In point of fact, its about mind, the one that both sits in shamatha and the one asks, “self, how did I get here,” as the trail angles steeply toward that ridgeline way, way up there…

 

As a rider, I’m still pretty new to “real” mountain biking (i.e., in the mountains, at altitude with meaningful elevation gain and multiple miles of joyful, if sometimes scary descents,) so it took me some time to see a basic truth—that to get the good stuff (strength, stamina, the joy of descending) I had to get over my resistance to riding up things. Without the effort, there’s no progress. Moreover, I needed to commit to climbing these hills over and over again. One big climb doesn’t make a season, or a rider.

 

The juice is in the consistency.

 

For me, climbing on a bike is a shamatha practice—get to the cushion, put in the time, develop the discipline. The masters that came before all had to do it. No shortcuts. As Chogyam Trungpa Rinpoche said (long before Nike…), “just do it.”

 

But climbing kinda sucks. It hurts, at least for me. So right away, I get to work with my mind in order to work with my body. This is the flip side of a long meditation retreat where I get to work with my body in order to work with my mind (because quite often there’s often bodily pain involved in long practice sessions.)

 

In either case, my ego comes alive and whining as, on the bike, I watch my more gifted pals leave me in the dust (I’m kinda slow…just like in meditation I suppose.) So here’s a chance to practice some serious gentleness with myself. As Popeye says, “ I yam what I yam.”

 

So be it. What I do have is doggedness- I can generally hang in when it starts to hurt. Recently, I’ve even been able to find a place of some peace amid of the pain. I find it helps here to try to shift to a larger perspective- to lift my gaze from the trail and check in with the incredible space I’m riding through. Just as in sitting meditation, being aware of the space seems to relieve the sense of claustrophobia, of compression that can arise in a long sitting session (or climb.)

 

If climbing is shamatha, then maybe descending is vipashyana. Here, it’s all about space, moving through it using more instinct and less discursive thought. Insights come often and at speed.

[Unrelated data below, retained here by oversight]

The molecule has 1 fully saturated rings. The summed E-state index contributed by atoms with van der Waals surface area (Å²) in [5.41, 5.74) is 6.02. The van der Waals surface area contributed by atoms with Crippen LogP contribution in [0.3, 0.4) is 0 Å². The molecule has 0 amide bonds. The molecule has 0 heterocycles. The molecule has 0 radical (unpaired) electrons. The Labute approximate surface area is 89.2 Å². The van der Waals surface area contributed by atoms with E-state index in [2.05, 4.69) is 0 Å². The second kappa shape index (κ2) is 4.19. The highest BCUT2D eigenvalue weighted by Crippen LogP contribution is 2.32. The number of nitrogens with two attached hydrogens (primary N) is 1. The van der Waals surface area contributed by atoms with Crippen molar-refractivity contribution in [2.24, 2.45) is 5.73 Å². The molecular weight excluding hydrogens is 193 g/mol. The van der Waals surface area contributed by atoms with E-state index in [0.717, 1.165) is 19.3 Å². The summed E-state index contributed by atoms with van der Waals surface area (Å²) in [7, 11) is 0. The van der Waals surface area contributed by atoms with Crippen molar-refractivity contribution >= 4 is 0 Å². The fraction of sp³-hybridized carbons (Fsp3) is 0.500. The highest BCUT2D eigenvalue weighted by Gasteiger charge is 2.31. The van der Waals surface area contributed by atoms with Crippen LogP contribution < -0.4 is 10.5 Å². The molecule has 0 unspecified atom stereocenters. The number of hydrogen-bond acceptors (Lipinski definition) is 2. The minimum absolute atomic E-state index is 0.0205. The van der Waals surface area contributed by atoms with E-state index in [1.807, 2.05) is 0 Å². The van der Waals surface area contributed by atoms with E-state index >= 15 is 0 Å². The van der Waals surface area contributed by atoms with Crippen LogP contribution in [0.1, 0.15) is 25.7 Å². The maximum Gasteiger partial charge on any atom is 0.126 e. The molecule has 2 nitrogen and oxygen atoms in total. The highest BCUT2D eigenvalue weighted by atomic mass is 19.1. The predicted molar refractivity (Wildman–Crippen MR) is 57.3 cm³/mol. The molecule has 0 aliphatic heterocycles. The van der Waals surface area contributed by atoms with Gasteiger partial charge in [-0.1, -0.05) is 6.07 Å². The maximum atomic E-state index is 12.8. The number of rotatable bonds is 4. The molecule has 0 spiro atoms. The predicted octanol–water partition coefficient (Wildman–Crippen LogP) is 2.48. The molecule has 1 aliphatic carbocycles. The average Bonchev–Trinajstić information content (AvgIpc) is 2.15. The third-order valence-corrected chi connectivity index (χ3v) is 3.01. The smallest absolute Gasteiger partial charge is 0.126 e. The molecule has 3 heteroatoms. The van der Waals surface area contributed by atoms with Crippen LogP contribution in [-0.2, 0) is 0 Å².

The first is to ride more, steer less. A mountain bike (and the mind) is designed to flow over the terrain and the rocks. If I can relax my grip, give up on over-managing the process, things seem to work out a lot more smoothly. The innate wisdom of the situation has a chance to emerge.

 

The second is closely related to space – raise the gaze, see down the trail. A proper view is critical. Caution (fear) can lead me to focus too much on the trail right in front of me, but it’s too late to react to anything there. The karma of the ride is going to blow me past these rocks before I could ever hope to react to them. So expand the view – the farther down the trail I focus, the smoother the ride passing under my wheels seems to flow. Again, see the space — trust the wisdom of the situation. Trust the path.

 

Number three is an extension of number two- ride through the changes. Tight switchback turns, abrupt changes of direction, can be scary. It’s ok to check some speed coming into a turn, but once its started, look through the change, not at it. View again- the larger the better. Ignore the stones under the wheels and look through and well past the turn, and allow the bike (and the mind) to pull itself through and into whatever is next.

 

Finally, at some point a particular truth is likely to emerge that’s common to both biking and sitting- eventually, you’re gonna fall — beef it, dump it, wipe out. Comes with the territory. We can’t control how much a fall is going to hurt, and it will hurt. Even small falls hurt. But with luck, you get back up and carry on. For a while, you’re going to be a little shaky. You don’t want to fall again. But as long as this thought infects you, your riding sucks.

 

You can’t ride, or sit for that matter, if you’re trying to protect yourself all the time.

 

But eventually, the adrenaline fades, the discipline of your practice reasserts itself and the ride smooths out again. And then its over.

 

The trail ends, the bell rings.

 

For me, the hours immediately after a challenging ride are wonderful. My body is spent and my mind is blown open. Everything slows down and there’s all the time in the world.

 

Whatever thoughts were churning during the ride, or on the cushion (and as you can tell by this piece, there are often quite a few…,) pass away without a trace. The rest of life flows back in and on we go.

 

Until tomorrow. When it’s brand new and fresh once again. When the bike, and the cushion beckon.

 

The bell rings, and its time again to practice.

 

And to ride.

 

© oldbonesnewsnow.com/ J.A. Fink

No solution. Can’t fix it.

Last week I had coffee with a friend who’s living under a cloud of uncertainty about his job; the company he works for is embroiled in complex, very public litigation with a competitor that could cause his company to go out of business or merge, with radically unpredictable consequences for him and for his co-workers. The fatigue was etched on his face—he’s worn out by worry– “I just want this to end, to go away!” he said.